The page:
Hunting for Lost Children
There is little more fulfilling to genealogical work than gazing at 100 plus year old photos of lovely children: their clothing, their innocent expressions, and knowing how they are related to us. Realizing two out of three of these joys is fine. But when we have children’s photos that cannot be identified, it’s sad. Such is the case with 14 photos I recently found in the Hagenbuch Family Archives. Adding to this disappointment, I don’t know where these photos came from! I stashed them in a file some time ago and did not mark the donor.
As I looked over these the other day, I could separate out five of the photos. Not only were they from the same photographer, M’Killip from Bloomsburg, Pennsylvania, but they also appear to have been taken during the same time period. What’s more, two of the photos have writing on the back to identify the children: Hiram Creasy on one, and brothers Nevin and Paul Englehart on the other. The other three photos are of a little girl with the sweetest face one would want to gaze upon. But who is she?
Using these five photos as the theme for this article, my task was to find out who the little girl was, as well as Hiram, Nevin, and Paul. I wanted to see if the three boys were related to the little girl and determine if they were related to the Hagenbuch family.
Instead of beginning with Hagenbuchs, let’s start with the Hess family because I found out that the three boys were descended from that family in Columbia County, Pennsylvania. After some research, I discovered that John Hess, Sr. (b. 1776, d. 1850) was married three times. His first wife was Eva Catherine Knorr, who he married in 1796. Eva Catherine died in 1826. From this marriage were born John Jr., Susannah, Mary, Charles, Abraham, Isaac, Jeremiah, Aaron, and Thomas.
However, before writing about their descendants, let’s take a look at just Eva Catherine (Knorr) Hess (b. 1778). Eva’s parents were Leonard (b. 1741, d. 1824) and Susanna (Womelsdorf) Knorr. Five children were born to this marriage—one was Eva Catherine and another was John (b. 1783). John and his wife Susanna (Hess) Knorr are buried at Hidlay Church Cemetery, Columbia County, PA. Many Hagenbuchs are buried there, making it a “Hagenbuch church.”
The couple had two children: Anna and William. Anna (b. 1810, d. 1839) was married to William Hagenbuch (b. 1807, d. 1879), who was my great great grandfather. After Anna died in 1839, William married Rebecca Muffley. William and Rebecca are buried at Oak Grove Church, another “Hagenbuch church.” Confused yet? We haven’t even gotten to the photos of the children!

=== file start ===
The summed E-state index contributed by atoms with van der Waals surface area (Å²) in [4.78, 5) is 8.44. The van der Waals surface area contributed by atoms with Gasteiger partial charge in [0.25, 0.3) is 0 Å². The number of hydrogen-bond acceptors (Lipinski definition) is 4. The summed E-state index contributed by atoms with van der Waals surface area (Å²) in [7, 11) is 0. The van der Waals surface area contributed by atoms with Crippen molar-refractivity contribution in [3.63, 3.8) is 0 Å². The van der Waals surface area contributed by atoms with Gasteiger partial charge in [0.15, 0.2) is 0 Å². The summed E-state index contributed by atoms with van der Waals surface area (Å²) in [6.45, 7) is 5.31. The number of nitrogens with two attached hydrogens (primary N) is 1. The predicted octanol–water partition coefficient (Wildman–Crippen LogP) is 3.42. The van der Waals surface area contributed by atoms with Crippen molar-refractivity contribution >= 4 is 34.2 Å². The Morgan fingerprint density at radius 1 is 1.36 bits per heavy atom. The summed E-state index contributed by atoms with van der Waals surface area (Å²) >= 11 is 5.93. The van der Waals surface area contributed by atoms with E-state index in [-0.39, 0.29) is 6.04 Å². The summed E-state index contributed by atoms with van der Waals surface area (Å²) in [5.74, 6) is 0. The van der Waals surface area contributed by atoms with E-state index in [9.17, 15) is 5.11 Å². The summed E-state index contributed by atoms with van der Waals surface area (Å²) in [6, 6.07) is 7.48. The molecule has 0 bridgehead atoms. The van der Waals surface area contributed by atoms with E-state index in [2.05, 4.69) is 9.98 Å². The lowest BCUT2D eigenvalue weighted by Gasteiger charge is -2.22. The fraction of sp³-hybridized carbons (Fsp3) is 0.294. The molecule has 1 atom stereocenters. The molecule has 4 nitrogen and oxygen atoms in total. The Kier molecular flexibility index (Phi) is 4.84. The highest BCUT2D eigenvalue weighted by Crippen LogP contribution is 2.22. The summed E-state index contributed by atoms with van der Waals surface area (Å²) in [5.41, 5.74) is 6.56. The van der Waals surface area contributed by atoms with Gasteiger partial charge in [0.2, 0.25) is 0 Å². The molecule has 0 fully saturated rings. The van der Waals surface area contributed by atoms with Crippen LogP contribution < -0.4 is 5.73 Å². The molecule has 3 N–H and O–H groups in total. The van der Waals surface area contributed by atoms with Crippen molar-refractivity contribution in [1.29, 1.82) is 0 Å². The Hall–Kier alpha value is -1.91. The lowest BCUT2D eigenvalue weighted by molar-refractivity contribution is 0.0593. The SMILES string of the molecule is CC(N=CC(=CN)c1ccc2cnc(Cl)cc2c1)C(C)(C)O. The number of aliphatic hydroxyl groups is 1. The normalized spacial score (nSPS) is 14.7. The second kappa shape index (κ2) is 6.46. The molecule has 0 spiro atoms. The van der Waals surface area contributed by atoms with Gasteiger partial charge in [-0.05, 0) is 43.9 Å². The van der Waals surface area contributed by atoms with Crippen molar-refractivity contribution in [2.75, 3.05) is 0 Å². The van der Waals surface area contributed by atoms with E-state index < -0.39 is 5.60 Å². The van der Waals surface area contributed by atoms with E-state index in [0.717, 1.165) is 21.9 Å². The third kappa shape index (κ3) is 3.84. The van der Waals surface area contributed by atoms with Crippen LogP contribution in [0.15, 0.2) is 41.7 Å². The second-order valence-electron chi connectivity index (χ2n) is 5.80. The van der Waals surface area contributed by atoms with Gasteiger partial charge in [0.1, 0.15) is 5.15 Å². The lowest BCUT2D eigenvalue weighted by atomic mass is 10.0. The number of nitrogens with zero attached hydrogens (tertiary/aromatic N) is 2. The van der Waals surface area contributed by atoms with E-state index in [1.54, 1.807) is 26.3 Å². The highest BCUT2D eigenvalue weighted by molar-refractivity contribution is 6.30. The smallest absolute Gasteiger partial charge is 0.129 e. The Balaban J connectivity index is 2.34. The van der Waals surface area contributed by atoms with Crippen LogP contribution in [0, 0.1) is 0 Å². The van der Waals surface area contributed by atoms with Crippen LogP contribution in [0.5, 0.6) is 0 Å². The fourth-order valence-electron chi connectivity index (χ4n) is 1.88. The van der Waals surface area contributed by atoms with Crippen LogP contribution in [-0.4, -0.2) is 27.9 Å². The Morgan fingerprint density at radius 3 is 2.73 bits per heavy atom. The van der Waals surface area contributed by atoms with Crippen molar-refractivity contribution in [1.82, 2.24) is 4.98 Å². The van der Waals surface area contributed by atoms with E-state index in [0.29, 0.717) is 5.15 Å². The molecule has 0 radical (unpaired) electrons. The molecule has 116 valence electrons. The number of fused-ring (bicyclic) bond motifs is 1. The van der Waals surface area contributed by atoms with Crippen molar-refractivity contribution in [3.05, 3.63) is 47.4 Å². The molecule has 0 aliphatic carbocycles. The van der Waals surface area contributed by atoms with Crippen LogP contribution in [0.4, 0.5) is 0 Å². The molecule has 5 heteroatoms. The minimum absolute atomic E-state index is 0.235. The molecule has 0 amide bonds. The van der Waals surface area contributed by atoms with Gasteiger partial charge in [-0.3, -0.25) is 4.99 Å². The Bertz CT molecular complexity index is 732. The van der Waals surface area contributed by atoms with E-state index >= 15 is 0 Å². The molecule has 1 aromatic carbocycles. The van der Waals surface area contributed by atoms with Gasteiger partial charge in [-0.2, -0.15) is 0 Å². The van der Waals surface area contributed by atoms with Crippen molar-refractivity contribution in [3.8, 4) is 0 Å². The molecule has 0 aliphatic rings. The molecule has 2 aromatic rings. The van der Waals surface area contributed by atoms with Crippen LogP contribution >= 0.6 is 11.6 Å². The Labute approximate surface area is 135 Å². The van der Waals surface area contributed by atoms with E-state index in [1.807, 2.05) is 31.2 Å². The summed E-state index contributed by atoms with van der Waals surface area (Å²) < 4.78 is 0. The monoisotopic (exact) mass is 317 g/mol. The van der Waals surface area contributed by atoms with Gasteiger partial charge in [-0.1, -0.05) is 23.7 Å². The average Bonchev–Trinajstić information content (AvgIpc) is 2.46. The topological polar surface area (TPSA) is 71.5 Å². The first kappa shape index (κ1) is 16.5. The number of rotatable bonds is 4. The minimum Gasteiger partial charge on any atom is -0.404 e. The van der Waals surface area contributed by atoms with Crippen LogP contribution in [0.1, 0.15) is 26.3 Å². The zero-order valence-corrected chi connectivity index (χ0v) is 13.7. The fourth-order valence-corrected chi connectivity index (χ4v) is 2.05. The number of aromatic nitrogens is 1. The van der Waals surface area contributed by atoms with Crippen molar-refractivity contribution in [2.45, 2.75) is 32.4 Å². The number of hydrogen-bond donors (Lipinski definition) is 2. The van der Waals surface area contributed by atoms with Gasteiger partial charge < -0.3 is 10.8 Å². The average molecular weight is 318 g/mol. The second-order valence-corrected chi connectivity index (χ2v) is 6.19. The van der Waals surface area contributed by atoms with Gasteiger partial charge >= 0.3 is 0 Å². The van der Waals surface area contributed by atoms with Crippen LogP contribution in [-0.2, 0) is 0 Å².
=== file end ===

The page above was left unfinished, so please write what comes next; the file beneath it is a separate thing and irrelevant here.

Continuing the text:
Back to three children of John Sr. and Eva Catherine (Knorr) Hess.
John Hess Jr. (b. 1797, d. 1868) was married to Mary M. Hagenbuch (b. 1799, d. 1870). Mary M. (Hagenbuch) Hess’ parents were Henry (b. 1772, d. 1850) and Mary (Wolf) Hagenbuch. Henry’s grandfather was the patriarch, Andreas (b. 1715, d. 1785). Counting Mary Hess, the family had eight children total. One of these was William (b. 1807, d. 1879) who was, as mentioned above, married first to Anna Knorr. With this mix of Hagenbuchs, Hesses and Knorrs, there are some double cousins!
However, let’s move on. Another of John Sr. and Eva Catherine (Knorr) Hess’ children, Mary (b. 1802, d. 1867), was married to Michael Hagenbuch (b. 1799, d. 1852). Michael’s father was John born 1763, the youngest son of patriarch, Andreas. Michael and Mary (Hess) Hagenbuch had five children: Lavina (m. Enos Fowler), John Jackson (m. Elizabeth Armstrong), Catherine (m. Isaiah Freas), William A. (m. Fannie Kirkendall), and Charles Wesley (m. Sarah Seybert). Several of these children have been featured in previous articles. Michael and Mary (Hess) Hagenbuch are buried at Hidlay Church cemetery.
Oh, but we want to get to the children! John and Eva Catherine (Knorr) Hess’ son, Isaac (b. 1808, d. 1883), married Anna Miller (b. 1818, d. 1881). They had five children: Anna Matilda, Margaret Ann, Mary Alice, Ella Isadora, and Ida May. Isaac and Anna (Miller) Hess are buried at Creveling Cemetery, Almedia, Pennsylvania.
Anna Matilda (b. 1840, d. 1904) married Hiram Sweppenheiser. They are buried at Creveling Cemetery. They had four sons and one daughter: Addison, Anna, Charles, John and Hiram. Anna, (b. 1863, d. 1931) married Henry Lloyd Creasy. From this marriage were born five sons and one daughter. The eldest son was Hiram Wilbur Creasy, the dapper little boy in the photo who is not only wearing a velvet coat, leggings, and a white bow tie, but also a tartan kilt (common children’s fashion at this time due to the influence of the British royal family)! Hiram (b. 1885, d. 1936) and Malinda “Millie” (Harker) Creasy were married in 1911. They had one son, Robert. Hiram and Millie lived in Schuylkill County and farmed. They are buried at Mahanoy City, Pennsylvania.